Scrub Helps Shrub

Scrub Helps Shrub

Florida purged its voter rolls, thanks in part to a web of corporate players.


The company that the Florida secretary of state contracted with in 1998 to help purge the state rolls of ineligible voters is well connected to GOP circles. The chairman of the board of Database Technologies, now the DBT Online unit of ChoicePoint Inc. of Atlanta, was former astronaut and prominent Republican Frank Borman.

Also on the board were billionaire Ken Langone, who was co-chairman of the fundraising committee for New York City Mayor Rudolph Giuliani's aborted US Senate race; and big GOP funder Bernie Marcus, co-founder of Home Depot. Howard Safir, former New York City police commissioner under Giuliani, is a consultant to the company, and Vin Weber, best known as Newt Gingrich's legislative enforcer when the pair controlled the House of Representatives, is the company's lobbyist. The company says that it favors no party.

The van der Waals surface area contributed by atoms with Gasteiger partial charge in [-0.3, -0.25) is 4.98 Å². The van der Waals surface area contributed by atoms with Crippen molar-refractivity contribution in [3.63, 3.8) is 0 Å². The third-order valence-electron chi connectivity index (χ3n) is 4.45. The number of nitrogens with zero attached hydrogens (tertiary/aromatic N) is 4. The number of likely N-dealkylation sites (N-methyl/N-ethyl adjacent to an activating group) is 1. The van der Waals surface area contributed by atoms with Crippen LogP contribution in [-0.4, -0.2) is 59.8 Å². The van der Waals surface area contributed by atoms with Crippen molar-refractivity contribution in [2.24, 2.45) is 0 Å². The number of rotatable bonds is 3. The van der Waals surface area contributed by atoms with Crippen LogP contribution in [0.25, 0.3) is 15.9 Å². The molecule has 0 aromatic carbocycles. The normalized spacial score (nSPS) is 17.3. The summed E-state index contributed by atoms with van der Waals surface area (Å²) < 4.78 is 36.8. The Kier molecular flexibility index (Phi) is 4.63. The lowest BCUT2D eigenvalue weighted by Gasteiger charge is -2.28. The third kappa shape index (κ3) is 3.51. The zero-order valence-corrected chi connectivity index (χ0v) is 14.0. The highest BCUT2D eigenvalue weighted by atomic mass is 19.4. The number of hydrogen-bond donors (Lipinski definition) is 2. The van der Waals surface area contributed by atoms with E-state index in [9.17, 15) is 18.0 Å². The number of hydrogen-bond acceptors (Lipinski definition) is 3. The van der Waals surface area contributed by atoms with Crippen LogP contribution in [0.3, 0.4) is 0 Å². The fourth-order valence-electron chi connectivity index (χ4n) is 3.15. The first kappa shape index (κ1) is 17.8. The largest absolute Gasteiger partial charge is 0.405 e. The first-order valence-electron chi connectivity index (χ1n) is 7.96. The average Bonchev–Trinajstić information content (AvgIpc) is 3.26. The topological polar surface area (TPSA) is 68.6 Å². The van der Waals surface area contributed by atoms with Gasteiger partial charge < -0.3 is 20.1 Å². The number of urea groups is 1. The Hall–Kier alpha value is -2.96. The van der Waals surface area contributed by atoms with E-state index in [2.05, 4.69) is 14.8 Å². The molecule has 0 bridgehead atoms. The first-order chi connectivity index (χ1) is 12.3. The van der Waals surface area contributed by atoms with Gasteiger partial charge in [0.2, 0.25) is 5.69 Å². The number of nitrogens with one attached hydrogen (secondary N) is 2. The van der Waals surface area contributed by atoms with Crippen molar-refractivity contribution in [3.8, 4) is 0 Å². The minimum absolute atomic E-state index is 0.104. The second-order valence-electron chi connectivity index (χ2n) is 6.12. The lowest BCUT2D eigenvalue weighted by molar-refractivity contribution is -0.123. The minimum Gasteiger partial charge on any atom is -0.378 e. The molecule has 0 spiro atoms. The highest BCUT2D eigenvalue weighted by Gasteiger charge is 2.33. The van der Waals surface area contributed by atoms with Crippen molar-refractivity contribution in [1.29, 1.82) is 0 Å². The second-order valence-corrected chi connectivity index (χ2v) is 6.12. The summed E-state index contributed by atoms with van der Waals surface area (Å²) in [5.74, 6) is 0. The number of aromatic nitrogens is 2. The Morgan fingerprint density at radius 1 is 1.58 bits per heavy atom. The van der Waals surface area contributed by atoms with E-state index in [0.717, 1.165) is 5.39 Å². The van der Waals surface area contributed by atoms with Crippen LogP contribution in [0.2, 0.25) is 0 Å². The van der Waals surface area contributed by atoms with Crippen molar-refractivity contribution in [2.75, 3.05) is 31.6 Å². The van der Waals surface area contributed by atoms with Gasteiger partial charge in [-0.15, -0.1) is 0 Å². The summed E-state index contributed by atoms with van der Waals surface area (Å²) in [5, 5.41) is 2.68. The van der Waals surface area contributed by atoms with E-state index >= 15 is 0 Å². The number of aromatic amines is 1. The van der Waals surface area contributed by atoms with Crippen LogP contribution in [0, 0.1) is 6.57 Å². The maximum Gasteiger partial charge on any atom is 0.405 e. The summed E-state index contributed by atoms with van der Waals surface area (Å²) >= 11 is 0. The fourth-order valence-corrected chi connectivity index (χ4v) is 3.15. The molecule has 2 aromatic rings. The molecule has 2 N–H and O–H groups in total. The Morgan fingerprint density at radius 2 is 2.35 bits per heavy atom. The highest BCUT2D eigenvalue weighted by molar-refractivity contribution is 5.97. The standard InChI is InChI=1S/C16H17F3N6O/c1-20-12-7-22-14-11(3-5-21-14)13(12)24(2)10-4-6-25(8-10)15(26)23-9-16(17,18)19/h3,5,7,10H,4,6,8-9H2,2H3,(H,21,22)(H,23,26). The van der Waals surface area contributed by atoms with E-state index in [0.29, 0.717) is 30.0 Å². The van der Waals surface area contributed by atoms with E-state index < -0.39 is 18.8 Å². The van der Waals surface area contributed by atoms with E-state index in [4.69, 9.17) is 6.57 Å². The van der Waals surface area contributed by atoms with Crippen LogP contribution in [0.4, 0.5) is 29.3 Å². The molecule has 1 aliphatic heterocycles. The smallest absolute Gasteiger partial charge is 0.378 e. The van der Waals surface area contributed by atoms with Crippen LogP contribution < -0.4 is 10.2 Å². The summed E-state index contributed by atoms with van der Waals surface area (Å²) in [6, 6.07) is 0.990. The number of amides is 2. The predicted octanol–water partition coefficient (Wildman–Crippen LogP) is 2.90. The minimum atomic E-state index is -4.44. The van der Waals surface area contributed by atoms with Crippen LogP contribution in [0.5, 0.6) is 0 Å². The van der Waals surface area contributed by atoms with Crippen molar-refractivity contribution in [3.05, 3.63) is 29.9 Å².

A report that Secretary of State Katherine Harris had ordered the removal from voting lists of 8,000 Florida citizens, every one of them wrongly identified by DBT as felons from Texas, first appeared in Britain's Observer, where I work as an investigative reporter. Harris and ChoicePoint claimed at that time to have corrected their erroneous ways, but the Observer, with the help of a team from Salon, reported in December that, extrapolating from known figures, at least 15 percent of the 58,000 felons named on the new scrub lists had also been wrongly identified as felons.

A ChoicePoint spokesman termed the British reports a "vile, lying, inaccurate pack of nonsense." A more upbeat spokesman noted with pride that "fifteen percent wrong [is] eighty-five percent right!" In a later statement the company said the scrub list contained the names of potential felons only, and that "Florida law prevents names from being removed from the voting roll unless the information is confirmed by local officials–not by us."

One county (Leon, which includes Tallahassee) allocated resources to verify independently the criminal records of those on the list who lived in that county. According to officials there, it could confirm only thirty-four of 694 names, indicating that the error rate could be as high as 95 percent, not 15 percent.

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Katrina vanden Heuvel
Editorial Director and Publisher, The Nation

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